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Excellence in the Arts, and where museums fit in?

November 22, 2012

The arts community and museums have been uneasy bed fellows.  Both sectors cover a wide range of institutions from large well respected nationals like the British Museum and Royal Opera House to exciting local players like the Museum of Anglian Life and the Winchester Hat Fair.  However the official quango for the arts in England, ACE, now includes the remit for museums and libraries (but interestingly not some of the national museums like the BM or the Tate which are directly funded by the Department for Culture Media & Sport).  This means museums now need to to seriously listen to the Arts Council’s priorities.

The Arts Council’s first goal is excellence, this is tempered by its mission to provide arts for everyone (which also includes museums and libraries now).  The ambition to provide excellent arts provision for everyone was a founding principle, since the Arts Council was funded after the Second World War.  This has caused tension as opera and ballet are perceived as beautiful and excellent art forms, but largely the preserve of the elite, and not the masses.

Within the museums sector there have been similar tensions, especially prevalent among traditional disciplines like the fine arts, textiles and archaeology were displays and collections have not always been accessible to the widest audience.  But other parts of the museum world have grown up with the idea of embracing access (and trying to be excellent if not innovative) from the start.  The museum sector experienced a massive explosion of new museums and growth of new disciplines in the 70s and 80s which created a multitude of new museums and galleries.  This movement was largely led by new independents that were spurred on to preserve dying technologies and lifestyles.  These new institutions included open air museums like MEAL and St Fagan’s, industrial sites like STEAM or Ironbridge,  often opening with little or no public funding.  While the interest in people’s history brought social history to museums, with examples like the People’s History Museum and  Discovery Museum.  This explosion was replicated at a local and community level with a profusion of smaller museums being set up to tell their story, whether it was a local industry, a much loved building or local district.  The one thing they had in common was that these organisations were looking to tell a community story.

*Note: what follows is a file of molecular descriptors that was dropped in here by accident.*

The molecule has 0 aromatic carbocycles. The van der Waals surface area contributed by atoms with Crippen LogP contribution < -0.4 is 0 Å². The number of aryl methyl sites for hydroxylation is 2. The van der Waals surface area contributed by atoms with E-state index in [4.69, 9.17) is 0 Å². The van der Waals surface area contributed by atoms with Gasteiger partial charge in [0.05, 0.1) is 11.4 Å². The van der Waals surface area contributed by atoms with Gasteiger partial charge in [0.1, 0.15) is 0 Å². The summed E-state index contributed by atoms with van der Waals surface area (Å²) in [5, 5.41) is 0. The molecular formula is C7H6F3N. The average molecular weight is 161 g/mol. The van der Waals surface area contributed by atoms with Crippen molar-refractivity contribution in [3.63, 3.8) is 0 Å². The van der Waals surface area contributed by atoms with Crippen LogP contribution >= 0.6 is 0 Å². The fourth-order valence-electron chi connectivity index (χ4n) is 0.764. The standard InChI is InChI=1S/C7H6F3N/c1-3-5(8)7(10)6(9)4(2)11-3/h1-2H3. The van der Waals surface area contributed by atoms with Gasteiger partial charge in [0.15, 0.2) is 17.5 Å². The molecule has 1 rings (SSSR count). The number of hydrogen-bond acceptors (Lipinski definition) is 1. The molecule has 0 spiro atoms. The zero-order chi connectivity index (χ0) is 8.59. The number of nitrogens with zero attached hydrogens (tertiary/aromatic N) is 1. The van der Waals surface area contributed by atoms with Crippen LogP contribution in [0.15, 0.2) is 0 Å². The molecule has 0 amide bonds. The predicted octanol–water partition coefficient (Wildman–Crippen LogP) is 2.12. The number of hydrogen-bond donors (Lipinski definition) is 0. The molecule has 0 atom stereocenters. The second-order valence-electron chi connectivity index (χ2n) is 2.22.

In this regard the “Arts” concern of excellence leading to elitism, is irrelevant to some museums, were the founding principle was to preserve something of the past for everyone.  Perhaps a tad simplistic but remember for every “respected” national or regional institution there are hundreds of community museums.

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